By now I was quite intrigued with what he was up to, until suddenly a car full of policemen descended on the property, and proceeded to carry out a search. They failed to check the hole in the garden, so after all these years, it could be time to call in Tony Robinson and his “Time Team”……….
Another boy and myself were doing what we always did, just rooting around. We found ourselves somewhere between the Lobster Smack and what was then the Infill Site in the middle of a field there was a large hole and pieces of metallic debris spread over quite a large area. There was also something that we had never encountered before, it was very much new to us like pink candy floss. We spent quite a while examining this stuff, and then we began to itch. The itching was followed by a nasty looking rash,over our hands and our arms. We thought that we had caught some terrible contageous disease. The rash gradually faded and the itching stopped. We learned later, that wreckage was that of a V.2.Rocket and that our terrible disease was caused by Fibre Glass, a little known material in those days. Those Germans could be really sneaky at times.
My Mother and Canvey Supply.
During the War many women were inducted into work considered to be of National importance. Canvey Supply Co. were involved among other things in the production of wooden cases for all manner of War materials. My Mother Amelia Kennard (Milly) was one of the ladies employed there. It was during the period of attacks by V .1 Pilotless Planes (Doodlebugs).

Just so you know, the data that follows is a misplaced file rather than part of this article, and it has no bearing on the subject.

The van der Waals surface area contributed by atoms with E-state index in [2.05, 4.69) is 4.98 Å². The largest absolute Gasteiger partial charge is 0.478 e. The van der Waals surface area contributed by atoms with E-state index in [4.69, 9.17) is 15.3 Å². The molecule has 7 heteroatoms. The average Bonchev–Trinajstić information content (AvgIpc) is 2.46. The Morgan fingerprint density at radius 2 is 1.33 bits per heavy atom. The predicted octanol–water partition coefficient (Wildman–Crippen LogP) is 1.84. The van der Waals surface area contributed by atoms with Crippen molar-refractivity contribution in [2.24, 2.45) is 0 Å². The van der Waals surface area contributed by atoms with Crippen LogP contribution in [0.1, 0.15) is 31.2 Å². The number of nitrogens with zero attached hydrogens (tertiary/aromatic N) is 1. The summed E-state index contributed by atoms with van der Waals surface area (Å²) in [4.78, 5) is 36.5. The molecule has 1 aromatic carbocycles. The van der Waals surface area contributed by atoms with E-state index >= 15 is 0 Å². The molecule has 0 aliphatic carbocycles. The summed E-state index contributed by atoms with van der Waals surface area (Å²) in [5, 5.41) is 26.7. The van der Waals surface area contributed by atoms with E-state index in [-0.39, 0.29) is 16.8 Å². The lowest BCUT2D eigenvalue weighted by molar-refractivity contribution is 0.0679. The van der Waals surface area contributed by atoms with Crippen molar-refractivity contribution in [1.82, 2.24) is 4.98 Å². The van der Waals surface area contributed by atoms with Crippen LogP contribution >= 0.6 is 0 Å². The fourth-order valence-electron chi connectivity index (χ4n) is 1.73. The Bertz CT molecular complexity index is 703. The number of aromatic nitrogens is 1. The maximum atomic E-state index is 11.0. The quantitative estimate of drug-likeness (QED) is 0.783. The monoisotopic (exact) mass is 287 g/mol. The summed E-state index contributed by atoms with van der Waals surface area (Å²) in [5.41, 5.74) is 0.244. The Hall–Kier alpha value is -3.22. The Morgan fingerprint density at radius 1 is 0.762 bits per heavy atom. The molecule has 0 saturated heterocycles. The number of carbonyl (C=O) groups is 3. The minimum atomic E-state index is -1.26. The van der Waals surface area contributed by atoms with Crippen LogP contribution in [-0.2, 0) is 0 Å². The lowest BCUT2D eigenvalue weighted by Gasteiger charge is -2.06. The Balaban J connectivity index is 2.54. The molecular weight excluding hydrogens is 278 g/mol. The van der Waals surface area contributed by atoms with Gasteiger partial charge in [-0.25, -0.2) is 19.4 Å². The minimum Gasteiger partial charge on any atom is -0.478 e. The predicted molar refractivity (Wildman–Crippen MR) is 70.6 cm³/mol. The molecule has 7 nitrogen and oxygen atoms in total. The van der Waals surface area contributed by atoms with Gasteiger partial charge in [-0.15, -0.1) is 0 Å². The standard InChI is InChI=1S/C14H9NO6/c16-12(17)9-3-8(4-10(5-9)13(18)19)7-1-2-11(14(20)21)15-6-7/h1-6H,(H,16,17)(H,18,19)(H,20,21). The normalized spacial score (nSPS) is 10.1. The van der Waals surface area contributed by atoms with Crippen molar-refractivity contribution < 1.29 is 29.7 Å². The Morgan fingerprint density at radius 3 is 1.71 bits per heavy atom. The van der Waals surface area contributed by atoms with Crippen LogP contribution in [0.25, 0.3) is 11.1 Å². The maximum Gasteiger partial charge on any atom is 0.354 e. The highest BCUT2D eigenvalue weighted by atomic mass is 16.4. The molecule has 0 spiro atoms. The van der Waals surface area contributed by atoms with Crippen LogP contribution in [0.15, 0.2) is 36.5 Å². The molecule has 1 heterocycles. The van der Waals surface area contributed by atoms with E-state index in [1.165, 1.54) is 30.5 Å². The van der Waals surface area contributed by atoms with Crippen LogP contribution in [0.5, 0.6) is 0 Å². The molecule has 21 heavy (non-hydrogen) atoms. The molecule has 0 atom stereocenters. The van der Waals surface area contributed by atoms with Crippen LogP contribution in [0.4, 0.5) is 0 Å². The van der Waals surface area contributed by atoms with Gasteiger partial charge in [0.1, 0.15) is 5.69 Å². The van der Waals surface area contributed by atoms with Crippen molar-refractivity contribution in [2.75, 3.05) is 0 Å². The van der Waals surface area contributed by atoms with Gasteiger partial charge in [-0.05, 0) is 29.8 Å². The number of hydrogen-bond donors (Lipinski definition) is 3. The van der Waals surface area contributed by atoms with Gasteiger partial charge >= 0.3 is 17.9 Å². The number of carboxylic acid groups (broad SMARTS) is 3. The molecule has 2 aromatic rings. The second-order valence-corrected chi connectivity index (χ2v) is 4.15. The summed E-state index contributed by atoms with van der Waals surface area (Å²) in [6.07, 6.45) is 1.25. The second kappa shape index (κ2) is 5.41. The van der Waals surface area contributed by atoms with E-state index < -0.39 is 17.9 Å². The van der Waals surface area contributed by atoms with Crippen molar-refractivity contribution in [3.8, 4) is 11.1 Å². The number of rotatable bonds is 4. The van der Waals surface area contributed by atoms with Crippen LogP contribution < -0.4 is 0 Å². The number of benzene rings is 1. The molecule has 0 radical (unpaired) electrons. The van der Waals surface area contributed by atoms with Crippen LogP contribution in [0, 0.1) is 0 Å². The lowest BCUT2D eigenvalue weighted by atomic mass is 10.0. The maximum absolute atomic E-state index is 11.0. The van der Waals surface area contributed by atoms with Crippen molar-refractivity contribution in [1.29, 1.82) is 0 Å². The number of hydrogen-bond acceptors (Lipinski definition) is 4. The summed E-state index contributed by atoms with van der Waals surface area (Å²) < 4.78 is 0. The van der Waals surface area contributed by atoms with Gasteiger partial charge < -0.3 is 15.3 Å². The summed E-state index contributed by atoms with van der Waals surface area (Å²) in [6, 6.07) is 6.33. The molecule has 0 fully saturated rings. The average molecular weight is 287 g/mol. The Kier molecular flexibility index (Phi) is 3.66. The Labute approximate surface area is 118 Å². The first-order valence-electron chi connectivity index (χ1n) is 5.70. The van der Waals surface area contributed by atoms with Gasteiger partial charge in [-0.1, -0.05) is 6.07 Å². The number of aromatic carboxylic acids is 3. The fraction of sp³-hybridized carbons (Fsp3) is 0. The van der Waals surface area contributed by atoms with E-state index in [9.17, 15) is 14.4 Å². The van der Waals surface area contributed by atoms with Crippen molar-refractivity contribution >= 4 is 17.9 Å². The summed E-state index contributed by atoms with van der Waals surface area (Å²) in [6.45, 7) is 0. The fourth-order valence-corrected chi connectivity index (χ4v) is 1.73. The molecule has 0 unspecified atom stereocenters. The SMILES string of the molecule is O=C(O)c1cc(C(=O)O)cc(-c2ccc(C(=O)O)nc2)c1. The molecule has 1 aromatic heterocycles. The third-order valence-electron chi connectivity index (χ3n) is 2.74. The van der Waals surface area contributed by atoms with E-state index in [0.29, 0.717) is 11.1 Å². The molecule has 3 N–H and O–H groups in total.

In an attempt to combat this problem a Gunsite was set-up at Leigh Beck opposite Canvey Supply.
This later became the Headquarters of the Sea Rangers.
A detachment of Gunners was deployed there, together with a Bofors Gun. It was not too long before the Gunners hit and destroyed their first V.1. The Ladies at Canvey Supplies left there work benches and mobbed the Gunners, who thouight all there birthdays had come at once.
U boat battering Shellhaven.
It is quite a few years ago since I had a really bizarre and quite uncanny experience. I was enroute to Yugoslavia with our caravan. I stopped at a shop in Munich to buy cigarettes. A fellow customer approached me
and asked If I was English. Having said yes, he proceeded to tell me that he was in the German Navy during the War. He said that he was on patrol in the Channel in an “Unter SeeBoot (U -Boat).”
He said that they had sunk several small coastal vessels in the Southampton area and had then moved on to the Thames. Having reached the Thames, they proceeded approximately 10 to 15 miles up river.
It was at this juncture that something “Clicked” in my memory and I interrupted him and I said, “At this point you came onto the surface and with your Deck Gun you fired three, possibly four rounds towards the Oil Storage Tanks on the Starboard side of the River. “Shellhaven.”
By now he was looking at me a little curiously. I then said that The Shore Battery became aware of your presence and began to return Fire and you decided that this was not a good place to be and submerged. He was now looking aghast and said, “How do you know all this?” I said that I was a young boy and that I watched it all from the Sea Wall at Canvey Island…
At this point we parted company. I am not sure how he felt, but it certainly left me with a strange feeling.
A parcel of land not too far away from where the Manly family lived (Westman Road) had been vacant for years, until one day a team of builders from out of town appeared and proceeded to clear the site. Then they laid concrete rafts for two properties.
Several days later, lorries arrived loaded with 2″ x 4″ timbers. The timber was riddled with wood beetle and had obviously been obtained from a bomb site. Vehicles then began arriving laden with wooden boxes, many of the boxes had the logos of very well known retailers stencilled on them.